IntelliJ IDEA 2018.1 Help


This section describes the procedures that are common for various types of applications..

IntelliJ IDEA provides a full range of facilities for debugging your source code:

  • Breakpoints in Java.
  • Breakpoints in JavaScript.
  • Multiple simultaneous debugging sessions.
  • Customizable breakpoint properties: conditions, pass count, etc.
  • Frames, variables, and watches views in the debugger UI.
  • Runtime evaluation of expressions.

If you want to see the list of all currently debugging applications, select Run | Show Running List from the main menu. Refer to the Viewing Running Processes section for details.

General debugging steps

  1. Configure the dependencies and libraries to be passed to the compiler and generate the debugging information.
  2. Configure common debugger behavior, including stepping speed, class reloading policy, or scrolling of the editor canvas.
  3. Configure the debugger engine.
  4. To debug CoffeeScript, TypeScript, and Dart code, you need to generate a source map for it. This will set the correspondence between lines in your original code and in the generated JavaScript code. If no source map is generated, your breakpoints will not be recognized and processed correctly.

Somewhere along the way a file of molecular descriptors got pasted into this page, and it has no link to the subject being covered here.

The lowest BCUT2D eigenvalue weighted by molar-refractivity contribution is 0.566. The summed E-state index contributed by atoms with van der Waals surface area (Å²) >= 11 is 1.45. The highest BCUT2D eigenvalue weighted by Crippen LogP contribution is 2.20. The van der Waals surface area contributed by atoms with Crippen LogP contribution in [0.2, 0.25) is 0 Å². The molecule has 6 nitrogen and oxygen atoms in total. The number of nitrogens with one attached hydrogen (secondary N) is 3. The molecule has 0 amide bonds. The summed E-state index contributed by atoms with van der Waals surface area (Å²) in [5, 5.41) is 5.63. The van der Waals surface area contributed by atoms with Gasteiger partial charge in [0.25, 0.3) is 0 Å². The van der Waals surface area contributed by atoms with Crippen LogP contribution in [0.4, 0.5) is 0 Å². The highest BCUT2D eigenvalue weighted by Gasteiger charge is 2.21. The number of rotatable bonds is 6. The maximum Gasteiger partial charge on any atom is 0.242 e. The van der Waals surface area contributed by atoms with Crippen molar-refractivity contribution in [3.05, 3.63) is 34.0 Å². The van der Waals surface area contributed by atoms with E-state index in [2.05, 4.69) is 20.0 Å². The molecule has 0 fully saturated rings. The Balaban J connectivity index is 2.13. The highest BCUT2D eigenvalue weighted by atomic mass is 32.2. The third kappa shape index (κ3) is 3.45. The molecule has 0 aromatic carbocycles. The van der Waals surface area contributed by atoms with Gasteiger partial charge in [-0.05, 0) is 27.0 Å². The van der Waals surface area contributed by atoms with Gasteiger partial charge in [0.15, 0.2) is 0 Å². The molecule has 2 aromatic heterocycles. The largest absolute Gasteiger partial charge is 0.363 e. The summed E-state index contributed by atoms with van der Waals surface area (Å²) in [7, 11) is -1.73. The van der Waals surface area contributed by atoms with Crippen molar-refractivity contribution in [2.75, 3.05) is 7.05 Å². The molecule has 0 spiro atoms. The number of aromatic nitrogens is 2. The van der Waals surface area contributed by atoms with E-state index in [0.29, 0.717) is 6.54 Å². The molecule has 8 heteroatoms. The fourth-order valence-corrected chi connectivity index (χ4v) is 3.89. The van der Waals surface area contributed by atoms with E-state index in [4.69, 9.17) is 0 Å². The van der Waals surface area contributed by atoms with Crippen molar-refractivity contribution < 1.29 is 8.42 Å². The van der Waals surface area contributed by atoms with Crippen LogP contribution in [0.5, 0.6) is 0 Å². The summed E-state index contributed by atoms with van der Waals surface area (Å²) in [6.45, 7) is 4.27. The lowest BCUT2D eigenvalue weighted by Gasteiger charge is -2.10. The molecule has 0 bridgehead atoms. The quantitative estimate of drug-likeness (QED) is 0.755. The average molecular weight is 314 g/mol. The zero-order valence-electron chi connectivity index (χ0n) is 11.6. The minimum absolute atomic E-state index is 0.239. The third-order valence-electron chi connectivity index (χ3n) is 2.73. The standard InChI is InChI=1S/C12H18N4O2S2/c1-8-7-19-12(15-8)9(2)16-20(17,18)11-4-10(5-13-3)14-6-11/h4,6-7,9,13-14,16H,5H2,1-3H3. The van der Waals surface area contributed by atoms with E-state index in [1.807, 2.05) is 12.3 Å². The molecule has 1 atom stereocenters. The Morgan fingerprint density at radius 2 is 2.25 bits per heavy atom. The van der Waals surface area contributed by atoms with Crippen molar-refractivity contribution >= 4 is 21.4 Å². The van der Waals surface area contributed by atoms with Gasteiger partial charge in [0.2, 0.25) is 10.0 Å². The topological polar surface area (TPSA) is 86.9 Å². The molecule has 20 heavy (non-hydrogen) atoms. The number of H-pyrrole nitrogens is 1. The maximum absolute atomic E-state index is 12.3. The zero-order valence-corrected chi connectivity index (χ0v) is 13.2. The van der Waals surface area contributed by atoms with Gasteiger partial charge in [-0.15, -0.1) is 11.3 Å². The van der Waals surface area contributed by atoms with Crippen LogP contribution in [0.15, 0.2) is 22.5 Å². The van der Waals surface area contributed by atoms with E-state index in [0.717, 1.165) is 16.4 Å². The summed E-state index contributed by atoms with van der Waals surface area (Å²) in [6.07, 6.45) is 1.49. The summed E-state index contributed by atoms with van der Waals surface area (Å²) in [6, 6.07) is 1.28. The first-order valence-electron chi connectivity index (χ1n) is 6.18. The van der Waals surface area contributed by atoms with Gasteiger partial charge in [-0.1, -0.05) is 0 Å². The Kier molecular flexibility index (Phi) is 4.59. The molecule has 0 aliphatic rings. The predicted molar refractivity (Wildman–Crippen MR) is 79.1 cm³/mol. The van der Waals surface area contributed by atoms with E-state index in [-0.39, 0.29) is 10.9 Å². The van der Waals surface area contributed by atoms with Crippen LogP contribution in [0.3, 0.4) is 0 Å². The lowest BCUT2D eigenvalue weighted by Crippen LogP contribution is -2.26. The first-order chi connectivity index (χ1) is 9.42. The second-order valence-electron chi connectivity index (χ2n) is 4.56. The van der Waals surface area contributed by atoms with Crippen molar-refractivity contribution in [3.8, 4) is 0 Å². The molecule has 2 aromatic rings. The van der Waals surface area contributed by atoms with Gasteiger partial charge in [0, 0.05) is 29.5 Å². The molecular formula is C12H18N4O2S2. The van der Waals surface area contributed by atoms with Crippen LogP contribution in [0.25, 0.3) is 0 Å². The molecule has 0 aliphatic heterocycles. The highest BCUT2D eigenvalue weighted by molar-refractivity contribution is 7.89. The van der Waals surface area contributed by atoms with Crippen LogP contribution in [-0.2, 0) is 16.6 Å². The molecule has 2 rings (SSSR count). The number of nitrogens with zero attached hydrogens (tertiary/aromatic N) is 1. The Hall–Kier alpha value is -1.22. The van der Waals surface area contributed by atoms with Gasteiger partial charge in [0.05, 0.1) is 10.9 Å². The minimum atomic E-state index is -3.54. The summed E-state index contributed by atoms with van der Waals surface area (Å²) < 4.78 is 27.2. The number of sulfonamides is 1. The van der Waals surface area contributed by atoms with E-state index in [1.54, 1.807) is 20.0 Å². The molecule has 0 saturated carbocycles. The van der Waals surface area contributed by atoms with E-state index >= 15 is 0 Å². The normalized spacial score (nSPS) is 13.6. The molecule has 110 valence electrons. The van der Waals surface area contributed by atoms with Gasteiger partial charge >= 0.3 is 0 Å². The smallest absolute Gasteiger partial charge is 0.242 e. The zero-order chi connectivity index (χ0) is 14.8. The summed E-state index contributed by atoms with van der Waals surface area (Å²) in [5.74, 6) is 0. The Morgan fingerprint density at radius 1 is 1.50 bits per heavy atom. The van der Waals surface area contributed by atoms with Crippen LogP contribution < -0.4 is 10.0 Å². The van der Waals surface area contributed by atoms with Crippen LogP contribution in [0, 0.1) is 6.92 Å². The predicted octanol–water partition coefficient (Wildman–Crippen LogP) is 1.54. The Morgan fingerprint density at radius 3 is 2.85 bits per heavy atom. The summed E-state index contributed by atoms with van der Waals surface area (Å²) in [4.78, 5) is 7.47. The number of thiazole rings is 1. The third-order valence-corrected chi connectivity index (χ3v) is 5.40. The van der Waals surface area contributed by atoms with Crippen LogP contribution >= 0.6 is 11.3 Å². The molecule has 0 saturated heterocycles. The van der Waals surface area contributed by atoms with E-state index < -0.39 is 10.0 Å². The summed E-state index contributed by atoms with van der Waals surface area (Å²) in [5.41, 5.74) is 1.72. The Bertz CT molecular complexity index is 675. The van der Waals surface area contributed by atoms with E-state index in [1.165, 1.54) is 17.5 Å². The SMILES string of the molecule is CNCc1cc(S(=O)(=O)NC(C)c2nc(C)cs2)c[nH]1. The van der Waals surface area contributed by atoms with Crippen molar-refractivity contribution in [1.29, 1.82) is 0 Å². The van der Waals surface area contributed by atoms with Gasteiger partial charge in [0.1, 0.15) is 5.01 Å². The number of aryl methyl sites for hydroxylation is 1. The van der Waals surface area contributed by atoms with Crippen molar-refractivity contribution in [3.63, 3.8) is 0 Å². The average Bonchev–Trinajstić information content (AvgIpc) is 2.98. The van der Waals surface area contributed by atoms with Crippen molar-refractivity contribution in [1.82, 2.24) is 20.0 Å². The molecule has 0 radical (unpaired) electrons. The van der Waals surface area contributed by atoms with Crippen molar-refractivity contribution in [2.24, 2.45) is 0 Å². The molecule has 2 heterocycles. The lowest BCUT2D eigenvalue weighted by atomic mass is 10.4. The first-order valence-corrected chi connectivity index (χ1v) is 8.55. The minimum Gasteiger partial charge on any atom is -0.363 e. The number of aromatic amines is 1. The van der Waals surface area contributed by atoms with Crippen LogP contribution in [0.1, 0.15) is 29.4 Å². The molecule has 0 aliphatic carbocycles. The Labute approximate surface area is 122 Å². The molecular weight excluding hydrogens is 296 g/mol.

5. Define a run/debug configuration for the application to be debugged.
  6. Create breakpoints in the source code.
  7. Launch a debugging session.
  8. Pause or resume the debugging session as required.
  9. During the debugger session, step through the breakpoints, evaluate expressions, change values on-the-fly examine suspended program, set watches, reload classes, and customize views.

After you've started a debug session, the debug icon that marks the Debug tool window toggles to debug active to indicate that the debug process is active.

Note that IntelliJ IDEA lets you debug decompiled code in the same way as your normal source files, provided that it contains line number attributes.


After you have configured a run configuration for your project, you can launch it in debug mode by pressing Shift+F9.

In the Debug tool window you can see the list of frames and threads with their states, variables and watches. When you select a frame, you see the variables corresponding to the selected frame.

Useful debugger shortcuts


Breakpoint details and condition

If you want to change details of a breakpoint, press Ctrl+Shift+F8. Here you can specify the breakpoint conditions.


If you have any instance marked with a label, you can use it in the condition expression as well:

breakpointProperties label

To see all breakpoints in the project (with more advanced settings), press the same shortcut Ctrl+Shift+F8 again.

Field breakpoints

In addition to conditional breakpoints you can also use Field breakpoints. These breakpoints stop when a field is accessed for read or write. To create such a breakpoint, just click on the gutter at a field declaration:

field breakpoint1

Action breakpoints

Another action might be useful if you want to evaluate something at a particular line of code without actually making a stop. You can do that by using the Action breakpoint. To create one, just click on the gutter while holding Shift.

action breakpoint

Temporary breakpoints